The Implementation of Assisted Dying in Quebec and Interdisciplinary Support Groups: What Role for Ethics?

HEC Forum 34 (4):355-369 (2022)
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The purpose of this text is to tell the story of the implementation of the _Act Respecting End-of-Life Care,_ referred to hereafter as _Law 2_ (Gouvernement du Québec, 2014) with an emphasis on the ambiguous role of ethics in the Interdisciplinary Support Groups (ISGs), created by Quebec's _Ministère de la santé et des services sociaux_ (MSSS). As established, ISGs provide “clinical, administrative and ethical support to health care professionals responding to a request for Medical aid in dying (MAiD)” (Gouvernement du Québec, 2015). It is suggested that their composition includes the participation of a person with an expertise in ethics. These ISGs represent an important innovation for stakeholders involved in MAiD. To date, no scientific research has specifically addressed ISGs and little research has been conducted in other jurisdictions on the roles, operations and practices of MAiD support structures, especially the implication of ethics. Several ISGs have certainly developed promising practices that could benefit all stakeholders in the wider field of ethics and end of life. We will explore the development of ISGs in Quebec as a support structure for MAiD by highlighting the role that ethics has played (and should play) in these morally and humanly challenging situations.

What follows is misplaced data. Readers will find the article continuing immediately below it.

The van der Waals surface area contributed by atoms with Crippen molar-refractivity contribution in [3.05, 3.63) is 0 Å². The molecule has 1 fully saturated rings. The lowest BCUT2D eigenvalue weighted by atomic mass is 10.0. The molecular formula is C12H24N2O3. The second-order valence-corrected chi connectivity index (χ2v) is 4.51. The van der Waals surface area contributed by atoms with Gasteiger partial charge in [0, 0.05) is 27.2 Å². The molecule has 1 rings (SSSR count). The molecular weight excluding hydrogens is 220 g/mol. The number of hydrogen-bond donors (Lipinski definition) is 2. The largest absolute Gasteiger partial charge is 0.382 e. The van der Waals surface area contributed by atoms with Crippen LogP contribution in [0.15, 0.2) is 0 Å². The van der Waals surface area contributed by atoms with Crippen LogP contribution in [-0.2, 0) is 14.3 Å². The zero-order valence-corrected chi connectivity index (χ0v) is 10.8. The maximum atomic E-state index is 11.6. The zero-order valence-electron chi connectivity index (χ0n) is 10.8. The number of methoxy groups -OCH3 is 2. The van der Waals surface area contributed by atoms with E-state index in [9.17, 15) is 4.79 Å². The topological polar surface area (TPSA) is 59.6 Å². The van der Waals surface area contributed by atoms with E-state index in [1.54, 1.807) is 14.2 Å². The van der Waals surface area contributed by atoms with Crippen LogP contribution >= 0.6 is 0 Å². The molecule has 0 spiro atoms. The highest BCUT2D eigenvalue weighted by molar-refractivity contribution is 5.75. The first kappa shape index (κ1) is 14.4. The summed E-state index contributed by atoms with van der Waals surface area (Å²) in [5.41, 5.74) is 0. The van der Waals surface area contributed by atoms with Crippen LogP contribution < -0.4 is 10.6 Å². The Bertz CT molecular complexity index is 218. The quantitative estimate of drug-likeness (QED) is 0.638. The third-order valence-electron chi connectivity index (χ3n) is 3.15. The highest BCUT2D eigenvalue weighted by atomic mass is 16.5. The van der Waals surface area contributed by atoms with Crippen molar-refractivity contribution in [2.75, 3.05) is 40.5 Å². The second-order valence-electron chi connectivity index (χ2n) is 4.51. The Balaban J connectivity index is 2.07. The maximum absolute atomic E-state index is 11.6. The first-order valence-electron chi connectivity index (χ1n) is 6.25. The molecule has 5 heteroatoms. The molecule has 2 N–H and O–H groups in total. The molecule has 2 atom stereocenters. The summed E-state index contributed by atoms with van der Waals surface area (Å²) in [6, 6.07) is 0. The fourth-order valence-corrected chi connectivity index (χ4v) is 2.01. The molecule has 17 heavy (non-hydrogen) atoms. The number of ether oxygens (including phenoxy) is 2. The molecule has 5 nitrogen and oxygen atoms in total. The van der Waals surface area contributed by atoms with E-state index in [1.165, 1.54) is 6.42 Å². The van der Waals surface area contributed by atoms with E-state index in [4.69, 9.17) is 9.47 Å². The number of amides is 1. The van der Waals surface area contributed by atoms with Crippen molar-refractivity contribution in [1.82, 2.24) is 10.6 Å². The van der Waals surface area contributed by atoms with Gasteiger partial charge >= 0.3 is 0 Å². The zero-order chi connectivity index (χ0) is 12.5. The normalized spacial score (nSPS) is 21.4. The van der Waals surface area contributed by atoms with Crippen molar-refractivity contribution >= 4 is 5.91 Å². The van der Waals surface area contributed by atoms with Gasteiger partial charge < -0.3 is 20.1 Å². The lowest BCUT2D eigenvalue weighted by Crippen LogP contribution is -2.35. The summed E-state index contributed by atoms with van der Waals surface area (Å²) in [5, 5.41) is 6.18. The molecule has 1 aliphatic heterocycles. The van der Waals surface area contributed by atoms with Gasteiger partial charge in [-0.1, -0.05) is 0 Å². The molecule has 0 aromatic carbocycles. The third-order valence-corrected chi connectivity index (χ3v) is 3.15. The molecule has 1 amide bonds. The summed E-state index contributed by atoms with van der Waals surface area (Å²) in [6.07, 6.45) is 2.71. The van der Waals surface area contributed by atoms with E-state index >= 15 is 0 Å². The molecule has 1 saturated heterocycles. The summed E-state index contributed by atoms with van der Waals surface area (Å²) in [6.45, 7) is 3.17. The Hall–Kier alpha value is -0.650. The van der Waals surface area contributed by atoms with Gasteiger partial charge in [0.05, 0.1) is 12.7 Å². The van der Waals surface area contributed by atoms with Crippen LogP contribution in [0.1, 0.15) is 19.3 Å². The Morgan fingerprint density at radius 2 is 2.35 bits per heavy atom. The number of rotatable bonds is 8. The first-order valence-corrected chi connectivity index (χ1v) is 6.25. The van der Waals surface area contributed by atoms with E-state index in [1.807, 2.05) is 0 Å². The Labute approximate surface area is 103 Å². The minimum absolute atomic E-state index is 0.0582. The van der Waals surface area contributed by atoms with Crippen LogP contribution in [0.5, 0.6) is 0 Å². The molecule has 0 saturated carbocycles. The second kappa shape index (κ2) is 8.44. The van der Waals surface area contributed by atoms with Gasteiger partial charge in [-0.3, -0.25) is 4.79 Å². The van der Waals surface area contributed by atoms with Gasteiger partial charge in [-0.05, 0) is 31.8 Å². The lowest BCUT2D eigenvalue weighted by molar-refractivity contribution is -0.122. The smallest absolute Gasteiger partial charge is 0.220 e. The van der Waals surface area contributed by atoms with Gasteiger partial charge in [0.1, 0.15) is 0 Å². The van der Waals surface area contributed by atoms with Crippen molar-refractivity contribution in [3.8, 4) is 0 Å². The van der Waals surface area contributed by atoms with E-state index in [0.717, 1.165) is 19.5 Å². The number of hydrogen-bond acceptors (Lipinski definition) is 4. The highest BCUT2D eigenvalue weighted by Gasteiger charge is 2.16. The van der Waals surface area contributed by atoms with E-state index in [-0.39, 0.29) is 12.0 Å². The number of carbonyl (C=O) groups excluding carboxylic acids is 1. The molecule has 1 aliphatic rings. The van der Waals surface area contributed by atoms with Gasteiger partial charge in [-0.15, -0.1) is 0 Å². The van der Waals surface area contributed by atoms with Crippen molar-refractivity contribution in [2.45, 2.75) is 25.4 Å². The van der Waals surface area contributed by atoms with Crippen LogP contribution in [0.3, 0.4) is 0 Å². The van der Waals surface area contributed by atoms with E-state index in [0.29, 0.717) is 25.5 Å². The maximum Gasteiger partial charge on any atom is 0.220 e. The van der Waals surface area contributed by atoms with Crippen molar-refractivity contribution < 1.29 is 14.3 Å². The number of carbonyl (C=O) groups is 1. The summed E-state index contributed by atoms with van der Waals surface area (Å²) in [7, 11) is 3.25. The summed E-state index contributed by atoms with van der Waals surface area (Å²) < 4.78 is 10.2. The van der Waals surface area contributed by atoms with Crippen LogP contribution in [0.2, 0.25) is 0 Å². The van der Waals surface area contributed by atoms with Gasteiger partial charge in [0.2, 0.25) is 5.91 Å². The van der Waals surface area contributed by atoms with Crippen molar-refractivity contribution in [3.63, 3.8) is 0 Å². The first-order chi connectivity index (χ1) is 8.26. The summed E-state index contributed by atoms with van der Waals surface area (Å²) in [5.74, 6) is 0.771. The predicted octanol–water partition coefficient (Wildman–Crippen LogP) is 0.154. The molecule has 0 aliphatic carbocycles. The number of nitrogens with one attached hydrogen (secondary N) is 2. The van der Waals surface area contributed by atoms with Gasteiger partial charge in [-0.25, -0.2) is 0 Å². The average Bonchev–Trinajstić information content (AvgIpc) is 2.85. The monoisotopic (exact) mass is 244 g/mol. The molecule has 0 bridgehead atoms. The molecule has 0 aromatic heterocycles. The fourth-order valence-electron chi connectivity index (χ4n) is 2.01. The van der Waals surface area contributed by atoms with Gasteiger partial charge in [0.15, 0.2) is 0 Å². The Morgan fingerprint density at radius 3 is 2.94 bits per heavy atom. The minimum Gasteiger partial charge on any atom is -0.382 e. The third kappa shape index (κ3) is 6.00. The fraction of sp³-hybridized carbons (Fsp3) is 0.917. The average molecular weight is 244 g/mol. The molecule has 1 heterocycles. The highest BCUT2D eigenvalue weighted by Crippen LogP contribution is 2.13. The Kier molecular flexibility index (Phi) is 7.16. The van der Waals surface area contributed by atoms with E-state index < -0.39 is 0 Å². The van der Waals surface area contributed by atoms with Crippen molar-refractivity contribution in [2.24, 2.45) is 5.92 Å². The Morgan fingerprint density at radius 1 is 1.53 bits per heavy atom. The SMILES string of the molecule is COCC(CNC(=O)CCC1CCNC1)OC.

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Conscientious Objection to Medical Assistance in Dying: A Qualitative Study with Quebec Physicians.Jocelyn Maclure - 2019 - Canadian Journal of Bioethics / Revue canadienne de bioéthique 2 (2):110-134.


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